t’s another demonstration of the power of Big Data – of mining a huge batch of statistics to see patterns of behaviour that were simply not apparent before.
Computers have crunched 22 billion identification messages transmitted by sea-going vessels to map fishing activity around the globe.
The analysis reveals that more than 55% of the world’s oceans are subject to industrial exploitation.
By area, fishing’s footprint is now over four times that of agriculture.
That’s an astonishing observation given that fisheries provide only 1.2% of global caloric production for human food consumption.
The investigation shows clearly that the biggest influences on this activity are not environmental – whether it is summer or winter, or whether there is an El Niño or fish are migrating, for example.
Rather, the major controlling factors are very largely political and cultural.
“You’d think that fishing activity would follow some natural pulse of the seasons, but in fact that’s secondary to whether it’s a weekend or not, or whether there’s a moratorium, or a public holiday,” says David Kroodsma from Global Fishing Watch, which led the study published in Science Magazine.
“Because fishing is an industrial activity tied to politics and culture, this is actually a positive message because it shows we have a lot of human agency in the way we fish the oceans, and it’s entirely within our power to change things,” he told BBC News.
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Kroodsma and colleagues have been playing with the data coming from the transponders that all large vessels are now mandated to carry.
This Automatic Identification System (AIS) means each boat will push out information every few seconds about its position, course, and speed.
These messages can be detected from space by satellites, and recent years have seen increasing numbers of spacecraft launched just to track what’s happening on the high seas.
Kroodsma’s team looked at the data from 2012 to 2016. It encompasses the messages from over 70,000 vessels. That’s far too many boats and too much data for individuals to comb through. So, the team has trained algorithms to do the work instead – to recognise in the movement of the vessels behaviours such as whether they actually have gear in the water and what sort of gear that might be. Nets or longlines, for example.
The team is able to produce “heat maps” to illustrate where fishing activity is most intense – such as in the northeast Atlantic and northwest Pacific, as well as in nutrient-rich regions off South America and West Africa.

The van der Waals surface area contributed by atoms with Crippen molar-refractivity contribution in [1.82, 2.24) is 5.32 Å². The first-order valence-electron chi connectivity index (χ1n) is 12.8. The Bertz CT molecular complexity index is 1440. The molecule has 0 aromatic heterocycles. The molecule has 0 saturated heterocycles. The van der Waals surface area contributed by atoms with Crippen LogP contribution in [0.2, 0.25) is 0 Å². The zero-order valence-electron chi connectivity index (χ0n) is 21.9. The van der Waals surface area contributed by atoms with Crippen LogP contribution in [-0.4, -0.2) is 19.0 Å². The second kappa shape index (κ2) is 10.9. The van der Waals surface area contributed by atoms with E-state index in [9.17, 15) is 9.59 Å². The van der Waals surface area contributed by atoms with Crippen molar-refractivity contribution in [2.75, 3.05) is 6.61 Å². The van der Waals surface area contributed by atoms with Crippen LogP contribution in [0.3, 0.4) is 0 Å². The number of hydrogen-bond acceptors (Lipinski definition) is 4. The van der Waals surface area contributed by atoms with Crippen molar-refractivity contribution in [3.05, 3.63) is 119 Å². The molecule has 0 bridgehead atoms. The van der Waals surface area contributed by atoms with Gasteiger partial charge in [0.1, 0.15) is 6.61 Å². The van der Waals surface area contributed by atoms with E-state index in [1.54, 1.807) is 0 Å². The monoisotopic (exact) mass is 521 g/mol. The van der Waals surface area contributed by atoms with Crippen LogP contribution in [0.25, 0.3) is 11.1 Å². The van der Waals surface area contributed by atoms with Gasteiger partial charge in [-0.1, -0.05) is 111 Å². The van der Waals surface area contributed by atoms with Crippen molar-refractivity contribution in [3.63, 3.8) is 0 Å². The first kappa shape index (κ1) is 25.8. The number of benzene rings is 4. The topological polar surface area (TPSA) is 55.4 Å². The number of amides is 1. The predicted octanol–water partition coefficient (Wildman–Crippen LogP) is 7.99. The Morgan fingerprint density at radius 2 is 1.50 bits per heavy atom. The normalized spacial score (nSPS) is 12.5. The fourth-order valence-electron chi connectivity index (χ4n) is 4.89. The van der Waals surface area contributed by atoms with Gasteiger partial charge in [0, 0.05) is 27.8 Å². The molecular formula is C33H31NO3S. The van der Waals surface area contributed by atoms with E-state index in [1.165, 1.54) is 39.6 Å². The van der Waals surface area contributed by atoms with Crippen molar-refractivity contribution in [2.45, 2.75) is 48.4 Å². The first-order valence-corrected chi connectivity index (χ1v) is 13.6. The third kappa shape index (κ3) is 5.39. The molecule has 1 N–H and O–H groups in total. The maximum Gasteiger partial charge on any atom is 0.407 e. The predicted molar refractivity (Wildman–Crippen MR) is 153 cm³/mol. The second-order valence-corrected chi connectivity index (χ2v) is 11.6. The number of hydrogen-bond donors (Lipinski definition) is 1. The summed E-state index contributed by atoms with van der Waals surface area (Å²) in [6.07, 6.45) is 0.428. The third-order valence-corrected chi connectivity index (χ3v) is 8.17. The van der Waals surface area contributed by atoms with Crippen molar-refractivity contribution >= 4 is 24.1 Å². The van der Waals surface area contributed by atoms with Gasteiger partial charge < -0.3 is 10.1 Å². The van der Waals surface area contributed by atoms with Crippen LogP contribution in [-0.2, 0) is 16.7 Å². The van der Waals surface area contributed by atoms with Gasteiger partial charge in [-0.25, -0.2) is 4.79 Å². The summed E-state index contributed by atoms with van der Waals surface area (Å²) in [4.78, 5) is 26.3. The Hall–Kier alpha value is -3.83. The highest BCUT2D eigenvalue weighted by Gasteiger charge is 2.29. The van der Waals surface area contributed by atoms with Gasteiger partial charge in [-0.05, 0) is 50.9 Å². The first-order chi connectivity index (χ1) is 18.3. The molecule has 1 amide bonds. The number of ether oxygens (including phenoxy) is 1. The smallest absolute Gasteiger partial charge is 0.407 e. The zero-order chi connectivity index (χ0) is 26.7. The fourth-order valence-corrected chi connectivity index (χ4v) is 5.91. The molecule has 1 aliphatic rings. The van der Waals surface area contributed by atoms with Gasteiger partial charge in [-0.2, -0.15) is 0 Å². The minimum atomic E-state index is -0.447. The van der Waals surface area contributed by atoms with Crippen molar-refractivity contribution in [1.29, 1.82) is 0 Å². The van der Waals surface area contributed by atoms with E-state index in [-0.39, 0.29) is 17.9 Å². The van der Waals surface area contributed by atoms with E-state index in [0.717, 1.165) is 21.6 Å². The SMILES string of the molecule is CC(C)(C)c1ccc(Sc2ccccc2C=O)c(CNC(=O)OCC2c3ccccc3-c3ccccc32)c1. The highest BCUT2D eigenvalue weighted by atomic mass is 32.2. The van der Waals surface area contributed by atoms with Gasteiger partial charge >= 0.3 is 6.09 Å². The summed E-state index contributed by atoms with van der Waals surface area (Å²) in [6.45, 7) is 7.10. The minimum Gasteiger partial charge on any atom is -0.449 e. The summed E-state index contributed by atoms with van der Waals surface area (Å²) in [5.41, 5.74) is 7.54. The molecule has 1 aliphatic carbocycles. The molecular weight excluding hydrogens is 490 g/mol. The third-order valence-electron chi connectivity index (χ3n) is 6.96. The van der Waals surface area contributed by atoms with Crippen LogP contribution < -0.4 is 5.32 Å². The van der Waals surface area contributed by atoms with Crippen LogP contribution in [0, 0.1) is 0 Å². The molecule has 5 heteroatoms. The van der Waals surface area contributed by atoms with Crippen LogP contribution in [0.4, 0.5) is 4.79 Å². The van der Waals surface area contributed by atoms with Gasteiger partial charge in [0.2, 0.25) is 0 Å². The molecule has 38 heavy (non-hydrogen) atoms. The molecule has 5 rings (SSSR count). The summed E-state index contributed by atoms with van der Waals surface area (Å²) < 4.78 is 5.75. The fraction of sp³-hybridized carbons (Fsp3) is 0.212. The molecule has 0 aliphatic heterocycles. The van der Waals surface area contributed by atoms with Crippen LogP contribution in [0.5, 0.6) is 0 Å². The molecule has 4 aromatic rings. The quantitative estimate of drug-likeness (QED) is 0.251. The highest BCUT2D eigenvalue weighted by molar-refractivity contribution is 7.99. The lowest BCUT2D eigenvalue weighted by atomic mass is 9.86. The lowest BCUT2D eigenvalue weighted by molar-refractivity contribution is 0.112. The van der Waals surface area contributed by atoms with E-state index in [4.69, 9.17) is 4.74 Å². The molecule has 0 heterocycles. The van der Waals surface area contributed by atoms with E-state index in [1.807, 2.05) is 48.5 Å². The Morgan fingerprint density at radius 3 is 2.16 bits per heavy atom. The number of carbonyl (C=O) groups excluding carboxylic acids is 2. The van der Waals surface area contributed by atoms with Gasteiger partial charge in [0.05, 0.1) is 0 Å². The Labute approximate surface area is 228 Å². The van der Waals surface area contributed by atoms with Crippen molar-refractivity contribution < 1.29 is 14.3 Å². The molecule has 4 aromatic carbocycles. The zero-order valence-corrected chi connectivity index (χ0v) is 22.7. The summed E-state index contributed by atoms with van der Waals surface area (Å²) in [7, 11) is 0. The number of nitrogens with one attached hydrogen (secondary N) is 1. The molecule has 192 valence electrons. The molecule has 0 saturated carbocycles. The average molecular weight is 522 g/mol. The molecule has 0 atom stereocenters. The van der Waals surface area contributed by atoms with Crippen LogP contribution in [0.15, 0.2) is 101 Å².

Remarkably, it is the fleets from just five countries (China, Spain, Taiwan, Japan, and South Korea) that account for more than 85% of observed fishing effort on the high seas, ie away from their exclusive economic zones.
The team says that over the course of the study period, the analysis recorded over 37 million hours of fishing.
In that time, vessels consumed 20 billion kilowatt hours of energy and travelled a total of more than 460 million kilometres.
That’s 600 times the distance to the Moon and back.
Longline fishing in the open ocean, for species such as tuna, shark and billfish, was the most widespread activity globally, detected in 45% of the ocean.
“What’s most exciting is what comes next,” says David Kroodsma.
“We can now ask questions that we have the data to answer. Where are different species at risk because of bycatch? Because you can now see the overlap between species’ ranges and fishing effort.
“Or, how do subsidies affect fishing? Or, do fisherman respond more to [fuel] prices than to some type of regulation?
“Or, what parts of the ocean need more protection? We can now have much more informed discussion.”
What the team has produced is not a complete picture simply because AIS is not on every boat. The smallest vessels do not have to carry it, and of course for those that do – but wish to hide their illegal activity – they can switch it off.
But the analysis captures the majority of activity, and on the high seas, where only the largest vessels operate, it is probably missing very little.
Commenting on the study, Elvira Poloczanska, from the Alfred Wegener Institute in Bremerhaven, Germany, said AIS had become a powerful new tool.
“Emerging applications of AIS data include fleet and cargo tracking, national fishing fleet monitoring, and maritime security,” she told Science Magazine.
“For example, AIS data is yielding information on maritime trade routes and shipping corridors and on trade flows for decision-making, enabling assessments of the contribution of ship exhaust emissions to air pollution, and allowing reduced fishing activity in the exclusive economic zones of many island states – information relevant to conservation planning.”
Global Fishing Watch has all the data from the study available for download. It can also be accessed through the Google Earth Engine.